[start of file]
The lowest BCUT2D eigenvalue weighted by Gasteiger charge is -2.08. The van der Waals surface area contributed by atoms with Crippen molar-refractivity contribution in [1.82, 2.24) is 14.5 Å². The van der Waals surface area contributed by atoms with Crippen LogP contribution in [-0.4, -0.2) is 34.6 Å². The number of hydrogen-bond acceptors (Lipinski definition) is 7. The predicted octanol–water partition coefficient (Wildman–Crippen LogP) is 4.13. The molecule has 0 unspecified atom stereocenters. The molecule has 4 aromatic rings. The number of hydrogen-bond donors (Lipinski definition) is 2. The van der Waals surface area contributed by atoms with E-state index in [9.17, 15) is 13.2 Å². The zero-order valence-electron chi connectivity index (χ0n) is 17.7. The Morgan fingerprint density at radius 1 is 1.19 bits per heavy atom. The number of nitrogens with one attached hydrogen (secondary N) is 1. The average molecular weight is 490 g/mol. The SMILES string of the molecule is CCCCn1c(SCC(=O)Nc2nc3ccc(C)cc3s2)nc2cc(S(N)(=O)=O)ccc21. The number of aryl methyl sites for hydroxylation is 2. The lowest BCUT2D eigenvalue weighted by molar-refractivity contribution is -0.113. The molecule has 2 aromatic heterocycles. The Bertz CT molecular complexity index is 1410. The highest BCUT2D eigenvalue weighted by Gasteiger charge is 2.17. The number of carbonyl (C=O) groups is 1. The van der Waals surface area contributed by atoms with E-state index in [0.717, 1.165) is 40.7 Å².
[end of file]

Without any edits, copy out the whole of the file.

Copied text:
The lowest BCUT2D eigenvalue weighted by Gasteiger charge is -2.08. The van der Waals surface area contributed by atoms with Crippen molar-refractivity contribution in [1.82, 2.24) is 14.5 Å². The van der Waals surface area contributed by atoms with Crippen LogP contribution in [-0.4, -0.2) is 34.6 Å². The number of hydrogen-bond acceptors (Lipinski definition) is 7. The predicted octanol–water partition coefficient (Wildman–Crippen LogP) is 4.13. The molecule has 0 unspecified atom stereocenters. The molecule has 4 aromatic rings. The number of hydrogen-bond donors (Lipinski definition) is 2. The van der Waals surface area contributed by atoms with E-state index in [9.17, 15) is 13.2 Å². The zero-order valence-electron chi connectivity index (χ0n) is 17.7. The Morgan fingerprint density at radius 1 is 1.19 bits per heavy atom. The number of nitrogens with one attached hydrogen (secondary N) is 1. The average molecular weight is 490 g/mol. The SMILES string of the molecule is CCCCn1c(SCC(=O)Nc2nc3ccc(C)cc3s2)nc2cc(S(N)(=O)=O)ccc21. The number of aryl methyl sites for hydroxylation is 2. The lowest BCUT2D eigenvalue weighted by molar-refractivity contribution is -0.113. The molecule has 2 aromatic heterocycles. The Bertz CT molecular complexity index is 1410. The highest BCUT2D eigenvalue weighted by Gasteiger charge is 2.17. The number of carbonyl (C=O) groups is 1. The van der Waals surface area contributed by atoms with E-state index in [0.717, 1.165) is 40.7 Å².